Compiled by: Jack Foley
THE Box Office success of Constantine looks to have gifted Keanu
Reeves with another franchise, should he want it.
But the response from American critics was decidedly mixed -
with many hating it, others unimpressed, and a few declaring it
to be one hell of a great movie.
The Los Angeles Times, however, fell into the
negative camp, stating that 'despite some witty special effects
and an appealing concept, Constantine meanders in too many directions
to make much sense even to itself'.
While USA Today lamented: "So where are
we? In two hours of Dullsville, as Sinatra used to say."
Entertainment Weekly, meanwhile, concluded that
'viscerally, I feel shut out of the fun'.
While the New York Times opined that 'Keanu
Reeves plays a haunted, expressionless traveler in an overblown
theological thriller based on the DC/Vertigo comic book Hellblazer'.
Newsday felt it 'takes too long telling a story
that could have delivered maximum impact in less time'.
And the Washington Post pointed out that 'the
screenplay by Frank A. Cappello and Kevin Brodbin is only interesting
for a few characters, hardly the story'.
Of the positives, however, Hollywood
Reporter was pleased to report that Constantine is 'one
of those rare pulpy page-to-screen translations that actually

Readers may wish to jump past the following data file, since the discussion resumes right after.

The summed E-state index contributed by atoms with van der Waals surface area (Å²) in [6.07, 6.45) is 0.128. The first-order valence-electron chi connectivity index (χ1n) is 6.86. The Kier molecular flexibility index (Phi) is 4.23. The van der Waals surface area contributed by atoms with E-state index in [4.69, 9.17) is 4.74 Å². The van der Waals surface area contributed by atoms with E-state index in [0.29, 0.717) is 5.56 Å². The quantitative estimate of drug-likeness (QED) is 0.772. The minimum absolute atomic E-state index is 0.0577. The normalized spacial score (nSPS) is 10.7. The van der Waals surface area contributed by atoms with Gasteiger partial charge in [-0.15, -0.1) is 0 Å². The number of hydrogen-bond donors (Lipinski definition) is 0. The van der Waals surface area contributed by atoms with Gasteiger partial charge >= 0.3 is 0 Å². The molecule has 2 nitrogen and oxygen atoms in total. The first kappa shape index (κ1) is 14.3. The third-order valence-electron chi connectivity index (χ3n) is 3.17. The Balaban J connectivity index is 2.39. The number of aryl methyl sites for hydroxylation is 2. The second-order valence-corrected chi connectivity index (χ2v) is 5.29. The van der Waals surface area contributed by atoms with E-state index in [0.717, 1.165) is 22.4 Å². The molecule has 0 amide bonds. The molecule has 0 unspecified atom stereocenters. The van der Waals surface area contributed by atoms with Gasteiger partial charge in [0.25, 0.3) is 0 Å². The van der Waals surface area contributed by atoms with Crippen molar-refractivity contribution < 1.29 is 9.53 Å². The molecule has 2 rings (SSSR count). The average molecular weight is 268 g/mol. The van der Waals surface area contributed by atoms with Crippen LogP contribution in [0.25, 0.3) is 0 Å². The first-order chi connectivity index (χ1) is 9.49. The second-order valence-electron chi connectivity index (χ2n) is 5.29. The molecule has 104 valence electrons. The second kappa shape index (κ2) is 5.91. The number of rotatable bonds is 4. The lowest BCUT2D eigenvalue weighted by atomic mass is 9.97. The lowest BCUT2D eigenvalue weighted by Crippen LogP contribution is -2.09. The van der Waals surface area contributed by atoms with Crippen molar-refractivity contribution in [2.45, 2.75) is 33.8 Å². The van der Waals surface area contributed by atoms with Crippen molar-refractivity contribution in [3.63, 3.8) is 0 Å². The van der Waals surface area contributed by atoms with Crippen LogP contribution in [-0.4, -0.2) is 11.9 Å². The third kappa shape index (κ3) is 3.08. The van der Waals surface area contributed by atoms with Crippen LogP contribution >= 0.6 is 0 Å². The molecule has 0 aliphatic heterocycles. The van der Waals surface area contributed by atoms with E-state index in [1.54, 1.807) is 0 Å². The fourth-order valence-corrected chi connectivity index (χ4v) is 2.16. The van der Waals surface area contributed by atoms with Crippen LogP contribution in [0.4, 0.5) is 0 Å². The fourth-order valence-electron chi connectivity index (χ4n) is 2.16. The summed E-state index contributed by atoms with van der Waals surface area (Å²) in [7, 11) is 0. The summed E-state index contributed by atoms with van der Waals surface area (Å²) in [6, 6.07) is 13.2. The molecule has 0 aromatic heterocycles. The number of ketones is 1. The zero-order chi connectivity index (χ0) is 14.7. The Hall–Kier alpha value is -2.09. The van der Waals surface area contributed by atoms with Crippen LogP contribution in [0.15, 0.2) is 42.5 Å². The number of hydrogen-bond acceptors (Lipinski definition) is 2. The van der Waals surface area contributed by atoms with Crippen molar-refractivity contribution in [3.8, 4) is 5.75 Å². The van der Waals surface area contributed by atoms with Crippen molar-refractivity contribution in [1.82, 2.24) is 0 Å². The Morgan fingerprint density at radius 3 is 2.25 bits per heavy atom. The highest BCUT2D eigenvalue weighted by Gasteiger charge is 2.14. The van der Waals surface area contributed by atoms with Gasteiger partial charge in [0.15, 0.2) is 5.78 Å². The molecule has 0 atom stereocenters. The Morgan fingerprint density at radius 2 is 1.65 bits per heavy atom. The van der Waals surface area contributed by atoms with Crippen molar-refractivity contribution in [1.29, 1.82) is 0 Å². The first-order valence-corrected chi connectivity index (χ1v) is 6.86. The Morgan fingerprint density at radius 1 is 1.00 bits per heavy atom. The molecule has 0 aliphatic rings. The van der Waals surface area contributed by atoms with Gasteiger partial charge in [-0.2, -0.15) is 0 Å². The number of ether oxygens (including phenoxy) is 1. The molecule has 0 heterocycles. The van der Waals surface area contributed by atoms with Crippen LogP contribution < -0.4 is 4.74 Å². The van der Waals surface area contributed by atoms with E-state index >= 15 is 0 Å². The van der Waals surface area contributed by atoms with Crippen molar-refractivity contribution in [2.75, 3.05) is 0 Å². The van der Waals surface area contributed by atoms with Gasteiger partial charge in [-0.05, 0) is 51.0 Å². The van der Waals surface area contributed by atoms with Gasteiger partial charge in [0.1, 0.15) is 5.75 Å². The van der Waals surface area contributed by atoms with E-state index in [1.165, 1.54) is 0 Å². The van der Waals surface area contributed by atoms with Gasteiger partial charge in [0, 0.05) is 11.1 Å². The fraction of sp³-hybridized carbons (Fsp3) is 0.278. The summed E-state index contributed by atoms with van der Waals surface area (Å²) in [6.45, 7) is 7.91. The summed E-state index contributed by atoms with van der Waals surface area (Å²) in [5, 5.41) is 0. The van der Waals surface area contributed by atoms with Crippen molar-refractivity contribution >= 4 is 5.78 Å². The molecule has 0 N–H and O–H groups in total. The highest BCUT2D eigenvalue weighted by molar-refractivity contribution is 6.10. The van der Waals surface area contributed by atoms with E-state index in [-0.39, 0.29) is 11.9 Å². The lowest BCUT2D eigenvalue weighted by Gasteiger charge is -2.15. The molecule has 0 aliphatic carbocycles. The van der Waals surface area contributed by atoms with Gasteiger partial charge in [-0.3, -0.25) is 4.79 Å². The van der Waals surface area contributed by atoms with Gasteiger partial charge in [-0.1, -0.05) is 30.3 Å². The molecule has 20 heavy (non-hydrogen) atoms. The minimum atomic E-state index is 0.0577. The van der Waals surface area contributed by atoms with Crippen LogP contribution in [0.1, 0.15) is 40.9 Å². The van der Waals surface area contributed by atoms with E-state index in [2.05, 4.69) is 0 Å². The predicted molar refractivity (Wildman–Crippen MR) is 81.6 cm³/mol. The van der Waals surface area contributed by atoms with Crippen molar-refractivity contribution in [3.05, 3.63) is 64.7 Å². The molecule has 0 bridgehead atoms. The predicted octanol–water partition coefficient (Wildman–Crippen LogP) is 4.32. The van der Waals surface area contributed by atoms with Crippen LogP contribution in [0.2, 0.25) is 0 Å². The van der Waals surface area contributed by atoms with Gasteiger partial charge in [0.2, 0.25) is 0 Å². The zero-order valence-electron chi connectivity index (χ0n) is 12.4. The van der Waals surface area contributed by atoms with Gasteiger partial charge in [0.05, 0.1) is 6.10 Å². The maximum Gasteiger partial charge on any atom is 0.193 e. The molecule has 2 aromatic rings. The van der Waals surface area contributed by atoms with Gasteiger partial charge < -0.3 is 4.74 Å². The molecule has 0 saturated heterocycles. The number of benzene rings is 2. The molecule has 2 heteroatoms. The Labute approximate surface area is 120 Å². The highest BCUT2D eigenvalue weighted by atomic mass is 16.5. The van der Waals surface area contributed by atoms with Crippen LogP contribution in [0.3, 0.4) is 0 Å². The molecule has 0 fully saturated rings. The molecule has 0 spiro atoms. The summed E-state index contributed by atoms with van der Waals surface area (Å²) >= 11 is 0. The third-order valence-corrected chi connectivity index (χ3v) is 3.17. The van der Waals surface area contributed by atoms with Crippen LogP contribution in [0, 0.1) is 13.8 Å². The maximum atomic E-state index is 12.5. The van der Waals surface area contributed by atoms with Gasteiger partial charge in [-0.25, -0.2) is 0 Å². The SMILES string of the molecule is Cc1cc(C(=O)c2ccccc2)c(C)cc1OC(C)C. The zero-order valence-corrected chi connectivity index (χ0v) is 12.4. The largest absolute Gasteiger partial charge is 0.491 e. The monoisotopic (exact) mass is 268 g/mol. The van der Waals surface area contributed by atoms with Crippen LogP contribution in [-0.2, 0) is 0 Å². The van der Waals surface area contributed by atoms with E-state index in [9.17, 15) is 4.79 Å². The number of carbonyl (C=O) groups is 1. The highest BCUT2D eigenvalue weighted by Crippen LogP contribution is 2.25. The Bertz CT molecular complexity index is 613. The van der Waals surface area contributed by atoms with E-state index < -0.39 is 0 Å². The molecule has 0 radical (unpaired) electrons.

gets it right'.
While Arizona Republic wrote that 'occult detective,
John Constantine (Reeves), has seen it all and responds to the
most hideous threat with a puff on his cigarette and a self-assured
leap into the abyss'.
The Seattle Post-Intelligencer was also keen,
stating that 'Lawrence keeps the story on track and doesn't cheat
the world of Constantine, which embraces good, evil, unforgiving
judgment and the human ambiguities that offer the possibility
While Filmsinreview.com wrote: "I believe
in Satan, Hell, demons walking the Earth, and Keanu Reeves as
a cancer-ridden exorcist. Stay until after the credits for a denouement."
And Filmcritic.com opined: "Once you let
yourself fall into its rising hellfire, you'll get caught up in
its thrilling storyline, ominous ambiance, and wild and weird
But the Chicago Tribune lamented that 'although
the story is potentially fascinating and the visuals sometimes
spellbinding, the movie itself is stranded in the purgatory of
And the Dallas Morning News wrote that 'Constantine
deals, at least in part, with its title character's attempt to
cross over from hell to heaven. But there's no uncertainty about
the movie's fate. It quickly heads south'.
The movie opens in the UK on March 18.